Recording studios are high-tech environments and there are many technologies that make a recording studio function in the twenty first century. In this article we will look at how lasers have made a difference to the modern recording studio. We’ll dive into the actual raw details about how lasers work and how they help make things function more efficiently. So let’s look at recording studios laser physics!
What Recording studio technology uses Lasers
Lasers have augmented the digital era dramatically. This is because lasers can be switched on and off very rapidly, and thus, can transmit binary code. In the recording studio lasers can be found in CD and DVD reader-writers, fiberoptic cabling aka “light-pipe”, and alarm systems. Read more about recording studios here.
Understanding how lasers work
The word ‘laser’ is actually an acronym for Light Amplified Stimulated Emission of Radiation. Few recording studio engineers actually appreciate this fact about lasers. Let’s explore how lasers work at the atomic level. Essentially, when energy is imparted to an atom the electrons respond by jumping up to higher energy valence orbitals. When these electrons will spontaneously fall back down to their ‘ground state’ energy level and release their energy in the form of light. This light is released in a packet that we refer to as a photo.
Energy is ‘pumped’ into the atoms. This continues until all the electrons have had their energy states elevated to the upper orbitals. This will cause all these electrons to elevate to higher energy levels. When all these electrons have fully occupied their higher energy levels we refer to this atomic state as ‘population inversion’. Now for the important part. When we fire a photo at an atom that is in population inversion it causes all the higher energy electrons to fall back down to their ground simultaneously. Therefore, all of these electrons will release photos, or light energy, at the same time. The atom will, thus, emit a large amount of light. Now you know how the words ‘Stimulated’ and ‘Amplified’ got used in the famous acronym – LASER!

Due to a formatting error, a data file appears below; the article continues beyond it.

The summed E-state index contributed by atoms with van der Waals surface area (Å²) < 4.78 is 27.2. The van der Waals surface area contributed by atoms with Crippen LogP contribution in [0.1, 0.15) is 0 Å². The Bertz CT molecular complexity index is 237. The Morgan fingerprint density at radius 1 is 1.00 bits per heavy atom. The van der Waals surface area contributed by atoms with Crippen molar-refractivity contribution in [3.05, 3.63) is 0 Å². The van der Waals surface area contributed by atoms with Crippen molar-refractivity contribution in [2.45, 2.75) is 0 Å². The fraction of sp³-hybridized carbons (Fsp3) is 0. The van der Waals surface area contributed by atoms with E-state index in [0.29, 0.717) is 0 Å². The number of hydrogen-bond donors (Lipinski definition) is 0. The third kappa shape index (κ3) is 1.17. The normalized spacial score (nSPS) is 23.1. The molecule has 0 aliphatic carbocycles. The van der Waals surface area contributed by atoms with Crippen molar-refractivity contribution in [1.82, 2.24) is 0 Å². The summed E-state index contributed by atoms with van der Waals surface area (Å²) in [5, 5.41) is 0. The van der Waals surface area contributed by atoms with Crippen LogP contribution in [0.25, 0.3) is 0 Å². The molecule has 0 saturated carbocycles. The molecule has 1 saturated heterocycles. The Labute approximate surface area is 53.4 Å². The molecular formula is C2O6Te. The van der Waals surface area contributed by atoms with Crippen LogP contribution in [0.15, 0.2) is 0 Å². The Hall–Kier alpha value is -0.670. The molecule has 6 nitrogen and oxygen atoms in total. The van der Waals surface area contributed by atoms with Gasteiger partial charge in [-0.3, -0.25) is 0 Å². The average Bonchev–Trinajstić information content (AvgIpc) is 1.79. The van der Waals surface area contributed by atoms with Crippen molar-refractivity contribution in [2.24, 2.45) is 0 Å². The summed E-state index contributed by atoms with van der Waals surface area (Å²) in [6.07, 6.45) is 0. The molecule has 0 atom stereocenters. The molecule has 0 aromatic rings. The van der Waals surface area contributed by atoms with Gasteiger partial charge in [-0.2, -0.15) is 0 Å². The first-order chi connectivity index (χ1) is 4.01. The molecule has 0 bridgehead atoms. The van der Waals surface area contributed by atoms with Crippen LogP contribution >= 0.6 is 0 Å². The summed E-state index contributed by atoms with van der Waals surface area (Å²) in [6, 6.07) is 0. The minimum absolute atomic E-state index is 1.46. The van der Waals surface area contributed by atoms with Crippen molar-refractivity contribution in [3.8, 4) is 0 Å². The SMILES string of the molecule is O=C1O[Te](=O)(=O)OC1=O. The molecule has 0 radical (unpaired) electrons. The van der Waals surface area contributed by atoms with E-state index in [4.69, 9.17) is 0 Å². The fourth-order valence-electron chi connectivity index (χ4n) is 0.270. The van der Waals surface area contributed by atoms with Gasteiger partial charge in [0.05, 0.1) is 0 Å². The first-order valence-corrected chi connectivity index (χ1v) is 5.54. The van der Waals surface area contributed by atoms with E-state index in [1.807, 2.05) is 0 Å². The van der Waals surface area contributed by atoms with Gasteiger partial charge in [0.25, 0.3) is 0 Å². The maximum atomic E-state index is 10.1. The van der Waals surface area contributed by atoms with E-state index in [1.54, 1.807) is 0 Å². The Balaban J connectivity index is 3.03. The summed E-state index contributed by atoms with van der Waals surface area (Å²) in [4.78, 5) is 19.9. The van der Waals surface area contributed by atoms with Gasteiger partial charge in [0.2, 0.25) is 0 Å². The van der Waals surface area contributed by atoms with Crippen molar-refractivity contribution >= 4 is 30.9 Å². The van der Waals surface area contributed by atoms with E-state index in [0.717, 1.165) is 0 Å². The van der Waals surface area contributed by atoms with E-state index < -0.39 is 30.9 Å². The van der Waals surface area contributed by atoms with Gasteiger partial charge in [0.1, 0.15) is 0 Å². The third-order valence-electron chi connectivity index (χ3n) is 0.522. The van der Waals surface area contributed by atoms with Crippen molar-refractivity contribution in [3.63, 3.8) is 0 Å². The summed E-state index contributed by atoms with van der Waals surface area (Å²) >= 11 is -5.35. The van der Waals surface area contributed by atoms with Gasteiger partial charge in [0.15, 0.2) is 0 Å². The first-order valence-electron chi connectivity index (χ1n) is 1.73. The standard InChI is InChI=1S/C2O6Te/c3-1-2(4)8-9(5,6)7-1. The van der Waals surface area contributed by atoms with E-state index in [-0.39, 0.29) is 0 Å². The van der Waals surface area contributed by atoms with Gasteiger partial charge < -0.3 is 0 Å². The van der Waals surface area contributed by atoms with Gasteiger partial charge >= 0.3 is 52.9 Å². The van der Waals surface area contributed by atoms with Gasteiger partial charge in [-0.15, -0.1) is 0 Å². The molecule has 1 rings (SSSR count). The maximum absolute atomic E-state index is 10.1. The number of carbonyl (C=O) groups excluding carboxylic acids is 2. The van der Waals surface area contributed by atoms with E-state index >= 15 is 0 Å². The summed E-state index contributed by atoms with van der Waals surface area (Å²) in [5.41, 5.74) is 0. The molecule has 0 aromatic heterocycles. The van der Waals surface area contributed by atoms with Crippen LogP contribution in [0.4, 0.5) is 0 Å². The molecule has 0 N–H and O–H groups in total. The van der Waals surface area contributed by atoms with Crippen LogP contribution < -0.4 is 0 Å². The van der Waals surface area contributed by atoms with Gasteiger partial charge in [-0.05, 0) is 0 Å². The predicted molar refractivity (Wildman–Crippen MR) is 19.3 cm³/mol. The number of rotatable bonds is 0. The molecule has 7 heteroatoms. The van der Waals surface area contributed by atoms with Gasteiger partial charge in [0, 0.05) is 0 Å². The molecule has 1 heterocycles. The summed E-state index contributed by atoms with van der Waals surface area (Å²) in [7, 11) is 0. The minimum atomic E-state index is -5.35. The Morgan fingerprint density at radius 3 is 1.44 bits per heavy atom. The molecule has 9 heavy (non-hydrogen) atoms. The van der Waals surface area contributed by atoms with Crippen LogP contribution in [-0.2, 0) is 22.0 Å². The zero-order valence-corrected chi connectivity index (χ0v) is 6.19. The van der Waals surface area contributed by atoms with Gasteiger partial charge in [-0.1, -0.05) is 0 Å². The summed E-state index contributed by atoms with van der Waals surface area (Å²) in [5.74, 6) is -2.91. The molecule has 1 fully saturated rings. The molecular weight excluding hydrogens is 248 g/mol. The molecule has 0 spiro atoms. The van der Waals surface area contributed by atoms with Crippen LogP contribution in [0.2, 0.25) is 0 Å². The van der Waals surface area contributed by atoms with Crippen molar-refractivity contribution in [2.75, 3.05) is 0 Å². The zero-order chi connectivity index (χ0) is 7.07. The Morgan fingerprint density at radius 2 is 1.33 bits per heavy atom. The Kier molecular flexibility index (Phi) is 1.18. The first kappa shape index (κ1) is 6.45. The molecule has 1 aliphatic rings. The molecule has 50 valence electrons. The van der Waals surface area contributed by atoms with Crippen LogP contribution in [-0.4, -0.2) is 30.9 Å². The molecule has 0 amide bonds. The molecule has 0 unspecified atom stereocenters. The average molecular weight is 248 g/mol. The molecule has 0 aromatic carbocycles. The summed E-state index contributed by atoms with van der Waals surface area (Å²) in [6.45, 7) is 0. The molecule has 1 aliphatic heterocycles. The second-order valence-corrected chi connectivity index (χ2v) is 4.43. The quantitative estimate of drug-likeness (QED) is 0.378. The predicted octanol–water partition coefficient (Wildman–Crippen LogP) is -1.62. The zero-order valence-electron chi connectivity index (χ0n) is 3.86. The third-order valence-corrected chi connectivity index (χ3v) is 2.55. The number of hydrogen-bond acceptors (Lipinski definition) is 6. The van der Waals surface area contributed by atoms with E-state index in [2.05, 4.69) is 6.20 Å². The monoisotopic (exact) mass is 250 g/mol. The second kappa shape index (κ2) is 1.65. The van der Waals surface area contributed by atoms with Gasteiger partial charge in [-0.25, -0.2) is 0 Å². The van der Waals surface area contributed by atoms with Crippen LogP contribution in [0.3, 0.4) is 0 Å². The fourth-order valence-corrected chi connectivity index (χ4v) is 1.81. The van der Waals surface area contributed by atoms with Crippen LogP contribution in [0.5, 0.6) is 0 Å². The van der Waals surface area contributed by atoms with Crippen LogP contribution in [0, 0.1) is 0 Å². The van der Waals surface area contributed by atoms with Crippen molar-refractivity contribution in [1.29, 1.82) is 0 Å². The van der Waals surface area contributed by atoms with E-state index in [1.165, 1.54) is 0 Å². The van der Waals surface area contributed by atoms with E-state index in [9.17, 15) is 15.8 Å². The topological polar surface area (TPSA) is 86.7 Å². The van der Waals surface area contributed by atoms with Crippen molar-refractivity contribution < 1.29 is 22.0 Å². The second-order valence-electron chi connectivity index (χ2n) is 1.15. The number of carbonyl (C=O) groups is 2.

Fiber Optics and Lasers
Fiberoptic physics is extremely important in the digital age because this is how we harness lasers to transmit binary information at close to the speed of light. Recording studios utilise fiberoptic cables throughout. It may be a cable transmitting audio information from the computer to the audio-digital-converter or the internet cable taking data to another part of the world. Fiberoptic cables are the fastest that we can currently transmit binary information.
A fiberoptic cable is made from glass, glass-polymer, or polymers. The beam is aimed down the centre core. This how it reaches the other end of the cable. The refractive index of the core of the cable is varied according to the gaussian function and this is key to why the beam doesn’t escape the cable. The multiple beams (referred to as modes) arrive at the other end of the cable, simultaneously. The gaussian refractive index inside the core ensures that this occurs. This increases the efficiency of data transfer along a multi-mode fiberoptic core.
The future of recording studios with Lasers
Recording studios are becoming more digital-dominant and less analogue as technology progresses. It makes sense then that we will see greater use of laser technology in recording studios. There is new technology currently emerging that will assist recording studio engineers to place microphones on instruments robotically. These devices will use laser distance-guidance systems to help the computers determine the microphones location relative to the player and instrument. Recording studios are highly reliant on the internet.
Transferring large packets of digital data is becoming increasingly important! The internet is becoming a global recording studio. As the technology available for the internet becomes faster the latency will asymptotically approach zero. This will allow musicians, who are in geographically different locations, to jam with each other over the internet!
Solutions such as ‘wireless fiberoptic’ are becoming closer to reality. The internet could be sped up by astonishing orders-of-magnitude through the use of this technology. It must be noted that this technology is still about five years off in the United States! This technology is how we at Crash Symphony Productions stay ahead of the game in an ever changing technological world.